This galaxy has a shape unlike many the galaxies

A marvel of galactic morphology.

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In this Hubble Picture of the Week, the galaxy featured is NGC 1156. The galaxy has a shape unlike many of the galaxies familiar to Hubble. Located about 25 million light-years from Earth, in the constellation Aries, the NGC 1156 resembles a delicate cherry blossom tree flowering in springtime.

Hubble has captured NGC 1156 before. But, this new image features data from a galactic gap-filling program titled “Every Known Nearby Galaxy.” Its thousands of bright stars evoke a spiral galaxy, but it lacks the characteristic ‘winding’ structure.

The gleaming red blooms twisted by dust clouds stand out as well; these are the sites of active star formation. But it also emits a diffuse glow that resembles the central region of an elliptical galaxy, which contains older, redder stars. Astronomers refer to this miracle of the universe as NGC 1156.

NGC 1156 has some exciting features. Besides being a dwarf irregular galaxy, NGC 1156 is also classified as isolated, meaning no other galaxies are nearby enough to influence its odd shape and continuing star formation. While the galaxy’s center is tightly packed with older generations of stars, the tremendous intensity of recently generated new stars gives it color against the red glare of ionized hydrogen gas.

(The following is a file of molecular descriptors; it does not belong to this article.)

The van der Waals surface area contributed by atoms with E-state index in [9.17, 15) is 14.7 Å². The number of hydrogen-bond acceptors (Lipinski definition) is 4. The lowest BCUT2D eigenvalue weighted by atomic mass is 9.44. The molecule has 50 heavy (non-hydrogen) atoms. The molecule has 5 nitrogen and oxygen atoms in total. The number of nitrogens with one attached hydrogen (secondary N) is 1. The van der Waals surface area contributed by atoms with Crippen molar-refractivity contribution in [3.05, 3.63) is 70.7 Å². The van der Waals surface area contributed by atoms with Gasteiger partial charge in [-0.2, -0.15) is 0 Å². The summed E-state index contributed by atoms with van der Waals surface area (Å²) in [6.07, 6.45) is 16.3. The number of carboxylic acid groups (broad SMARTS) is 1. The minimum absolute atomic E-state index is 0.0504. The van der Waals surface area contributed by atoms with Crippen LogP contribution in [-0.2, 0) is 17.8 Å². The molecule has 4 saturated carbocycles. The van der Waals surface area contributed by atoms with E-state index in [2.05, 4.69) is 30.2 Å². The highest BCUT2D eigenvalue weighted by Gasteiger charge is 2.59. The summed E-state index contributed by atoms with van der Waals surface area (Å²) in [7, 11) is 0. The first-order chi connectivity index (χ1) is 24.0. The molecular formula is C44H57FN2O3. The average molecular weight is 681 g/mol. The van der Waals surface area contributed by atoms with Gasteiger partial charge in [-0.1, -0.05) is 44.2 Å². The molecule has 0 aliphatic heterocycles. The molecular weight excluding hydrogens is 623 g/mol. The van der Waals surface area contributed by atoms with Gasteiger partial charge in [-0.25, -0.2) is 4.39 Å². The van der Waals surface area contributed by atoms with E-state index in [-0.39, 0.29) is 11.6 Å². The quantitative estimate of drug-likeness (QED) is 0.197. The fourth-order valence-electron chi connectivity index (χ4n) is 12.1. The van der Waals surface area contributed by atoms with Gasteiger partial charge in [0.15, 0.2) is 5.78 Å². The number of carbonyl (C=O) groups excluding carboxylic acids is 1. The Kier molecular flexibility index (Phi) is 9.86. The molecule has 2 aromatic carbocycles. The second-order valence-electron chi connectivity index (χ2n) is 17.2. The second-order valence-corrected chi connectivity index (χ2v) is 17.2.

The shining red blossoms also stand out, twisted by dust clouds — these are the locations of intense star formation. It also radiates a diffuse glow, much like an elliptical galaxy and its core of older, redder stars.

NASA’s officials explained“We noticed that only three-quarters of the galaxies within just over 30 million light-years of Earth had been observed by Hubble in sufficient detail to study the makeup of the stars within them. We proposed that in between larger projects, Hubble could take snapshots of the remaining quarter — including NGC 1156. Gap-filling programs like this ensure that the best use is made of Hubble’s valuable observing time.”

A close encounter with another galaxy may have occurred in the past for NGC 1156 because some pockets of gas within the NGC 1156 rotate counterclockwise to the rest of the galaxy. The gravity of this other galaxy — and the turbulent chaos of such an interaction — could have scrambled the likely more orderly rotation of material within NGC 1156, producing the odd behavior observed today.

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